Buffalo Center for Health Equity, UB Community Health Equity Research Institute, Call on Public Health Leaders, Elected Officials to Immediately Invest Resources in Most Vulnerable Communities to ‘Avert Minority COVID-19 Pandemic Catastrophe’
The Buffalo Center for Health Equity, in partnership with the University at Buffalo Community Health Equity Research Institute, has issued a call for immediate action by State, County and City leadership to close the widening gap in the area’s COVID-19 response strategy, investments and actions as relates to underserved minority populations living in the city of Buffalo’s already most compromised neighborhoods.
In specific, the African American Health Equity Task Force, which provides governance to the Buffalo Center for Health Equity, and the University at Buffalo Community Health Equity Research Institute, are calling for immediate actions including:
- The development of a minority-focused action plan to provide testing for COVID-19 in accessible facilities within the African American community, i.e. local vacant schools that are spacious and located within the community.
- The inclusion of African American health professionals in the planning and execution of a testing and treatment program such as Dr. Willie Underwood, III, MSc, MPH, FACS, Executive Director, Buffalo Center for Health Equity; Dr. Raul Vazquez, founder, president and chief executive officer of G-Health Enterprises; and Dr. Kenneth Gayles, one of the area’s leading cardiologists, among others.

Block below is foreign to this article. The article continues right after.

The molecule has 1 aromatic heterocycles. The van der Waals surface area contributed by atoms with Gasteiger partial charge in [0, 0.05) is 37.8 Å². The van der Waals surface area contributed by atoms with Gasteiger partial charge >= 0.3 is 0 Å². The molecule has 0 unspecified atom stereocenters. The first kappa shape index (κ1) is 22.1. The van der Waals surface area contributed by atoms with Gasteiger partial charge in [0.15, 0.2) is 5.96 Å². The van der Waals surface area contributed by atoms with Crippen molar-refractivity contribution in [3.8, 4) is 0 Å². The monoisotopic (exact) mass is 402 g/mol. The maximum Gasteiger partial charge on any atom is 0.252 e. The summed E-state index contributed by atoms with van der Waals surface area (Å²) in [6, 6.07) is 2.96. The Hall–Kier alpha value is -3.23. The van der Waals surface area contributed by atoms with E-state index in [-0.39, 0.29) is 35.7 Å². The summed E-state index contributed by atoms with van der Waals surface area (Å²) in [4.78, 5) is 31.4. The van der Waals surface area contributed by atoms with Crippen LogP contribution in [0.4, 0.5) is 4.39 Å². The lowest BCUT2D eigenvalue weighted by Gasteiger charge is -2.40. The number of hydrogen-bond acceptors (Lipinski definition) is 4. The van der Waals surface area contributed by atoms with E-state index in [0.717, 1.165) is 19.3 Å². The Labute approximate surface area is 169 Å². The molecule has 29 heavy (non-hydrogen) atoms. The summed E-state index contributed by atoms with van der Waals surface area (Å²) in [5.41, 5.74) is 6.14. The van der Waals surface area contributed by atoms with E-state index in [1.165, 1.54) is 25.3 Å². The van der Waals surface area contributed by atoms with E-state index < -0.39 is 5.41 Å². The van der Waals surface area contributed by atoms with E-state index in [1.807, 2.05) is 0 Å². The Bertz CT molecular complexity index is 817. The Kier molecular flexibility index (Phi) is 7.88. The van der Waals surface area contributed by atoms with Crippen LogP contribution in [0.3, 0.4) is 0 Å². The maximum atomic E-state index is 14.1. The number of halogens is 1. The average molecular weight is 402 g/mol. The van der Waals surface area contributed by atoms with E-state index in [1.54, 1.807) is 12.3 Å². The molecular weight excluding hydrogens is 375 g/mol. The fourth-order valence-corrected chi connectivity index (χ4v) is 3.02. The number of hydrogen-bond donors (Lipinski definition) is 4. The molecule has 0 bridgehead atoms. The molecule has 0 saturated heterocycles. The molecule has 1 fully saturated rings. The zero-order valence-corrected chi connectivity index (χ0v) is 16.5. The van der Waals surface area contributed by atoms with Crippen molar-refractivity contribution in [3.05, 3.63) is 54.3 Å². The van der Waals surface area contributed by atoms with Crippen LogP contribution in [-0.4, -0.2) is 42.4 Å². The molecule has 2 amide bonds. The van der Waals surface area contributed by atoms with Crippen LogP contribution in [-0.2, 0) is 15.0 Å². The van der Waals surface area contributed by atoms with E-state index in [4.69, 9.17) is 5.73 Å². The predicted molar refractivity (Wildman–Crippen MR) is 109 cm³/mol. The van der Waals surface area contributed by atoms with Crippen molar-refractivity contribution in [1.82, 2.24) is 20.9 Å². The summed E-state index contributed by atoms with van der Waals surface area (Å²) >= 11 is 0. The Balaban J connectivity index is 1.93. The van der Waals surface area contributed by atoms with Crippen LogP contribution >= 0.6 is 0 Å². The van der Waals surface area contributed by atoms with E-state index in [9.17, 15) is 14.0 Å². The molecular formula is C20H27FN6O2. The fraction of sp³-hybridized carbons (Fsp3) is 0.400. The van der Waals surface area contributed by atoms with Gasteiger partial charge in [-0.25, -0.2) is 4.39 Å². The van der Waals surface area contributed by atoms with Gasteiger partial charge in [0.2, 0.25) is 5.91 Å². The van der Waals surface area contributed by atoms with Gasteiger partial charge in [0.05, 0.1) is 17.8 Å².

- The development of a robust community public information campaign targeted at the African-American community to provide clear, accurate information on how to slow the spread of the virus, how to recognize the symptoms and what to do if you are ill.
“We are insisting our local and state government officials immediately open a seat at the table to assist in strategizing, planning and implementing – and frankly — to avert a minority COVID-19 pandemic catastrophe,” said Task Force convener Pastor George Nicholas, MDiv, Senior Pastor, Lincoln Memorial United Methodist Church. “We cannot afford to continue to be anecdotal in our approach. We must have access to tests, we must have data, we must have the resources needed to save lives and minimize the impact of the COVID-19 pandemic in the African American community and the City of Buffalo.”
Minority Health Data Facts Demand Priority Investment
According to continued information being communicated by the Centers for Disease Control and Prevention; people with heart disease, lung disease such as asthma, and underlying illnesses including diabetes are at high risk for serious disease from COVID-19.
Simultaneously, according to most recent Erie County Health Assessment data:
- 3 in 5 African Americans living in Buffalo die prematurely, twice the rate of the white population.
- African Americans living in the city’s East Side experience higher rates of poverty.
- suffer from higher rates of lung cancer and infant mortality.
- have a 50% higher rate of hospitalizations for heart disease.
- have a 250% higher rate of hospitalization for diabetes compared to white population,